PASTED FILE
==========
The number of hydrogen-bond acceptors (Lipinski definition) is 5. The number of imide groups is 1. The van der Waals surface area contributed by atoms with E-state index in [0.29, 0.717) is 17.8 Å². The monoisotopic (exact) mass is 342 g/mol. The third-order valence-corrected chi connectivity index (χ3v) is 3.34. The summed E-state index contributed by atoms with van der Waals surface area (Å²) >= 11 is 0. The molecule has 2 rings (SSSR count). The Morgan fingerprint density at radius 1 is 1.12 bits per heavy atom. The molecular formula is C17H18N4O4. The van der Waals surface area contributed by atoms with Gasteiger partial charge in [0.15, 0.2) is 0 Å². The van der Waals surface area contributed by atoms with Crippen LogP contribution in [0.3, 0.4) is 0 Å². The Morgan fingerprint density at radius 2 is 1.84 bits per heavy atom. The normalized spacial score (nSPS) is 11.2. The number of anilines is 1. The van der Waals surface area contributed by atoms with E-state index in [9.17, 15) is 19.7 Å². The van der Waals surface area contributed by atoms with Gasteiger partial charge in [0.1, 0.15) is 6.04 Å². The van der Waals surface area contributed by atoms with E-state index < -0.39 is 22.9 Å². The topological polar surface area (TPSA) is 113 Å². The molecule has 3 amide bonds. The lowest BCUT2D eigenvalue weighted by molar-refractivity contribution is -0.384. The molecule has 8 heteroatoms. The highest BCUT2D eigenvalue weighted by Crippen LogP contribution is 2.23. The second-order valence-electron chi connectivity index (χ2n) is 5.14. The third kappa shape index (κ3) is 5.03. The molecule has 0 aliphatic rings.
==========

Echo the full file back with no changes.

The number of hydrogen-bond acceptors (Lipinski definition) is 5. The number of imide groups is 1. The van der Waals surface area contributed by atoms with E-state index in [0.29, 0.717) is 17.8 Å². The monoisotopic (exact) mass is 342 g/mol. The third-order valence-corrected chi connectivity index (χ3v) is 3.34. The summed E-state index contributed by atoms with van der Waals surface area (Å²) >= 11 is 0. The molecule has 2 rings (SSSR count). The Morgan fingerprint density at radius 1 is 1.12 bits per heavy atom. The molecular formula is C17H18N4O4. The van der Waals surface area contributed by atoms with Gasteiger partial charge in [0.15, 0.2) is 0 Å². The van der Waals surface area contributed by atoms with Crippen LogP contribution in [0.3, 0.4) is 0 Å². The Morgan fingerprint density at radius 2 is 1.84 bits per heavy atom. The normalized spacial score (nSPS) is 11.2. The number of anilines is 1. The van der Waals surface area contributed by atoms with E-state index in [9.17, 15) is 19.7 Å². The van der Waals surface area contributed by atoms with Gasteiger partial charge in [0.1, 0.15) is 6.04 Å². The van der Waals surface area contributed by atoms with E-state index < -0.39 is 22.9 Å². The topological polar surface area (TPSA) is 113 Å². The molecule has 3 amide bonds. The lowest BCUT2D eigenvalue weighted by molar-refractivity contribution is -0.384. The molecule has 8 heteroatoms. The highest BCUT2D eigenvalue weighted by Crippen LogP contribution is 2.23. The second-order valence-electron chi connectivity index (χ2n) is 5.14. The third kappa shape index (κ3) is 5.03. The molecule has 0 aliphatic rings.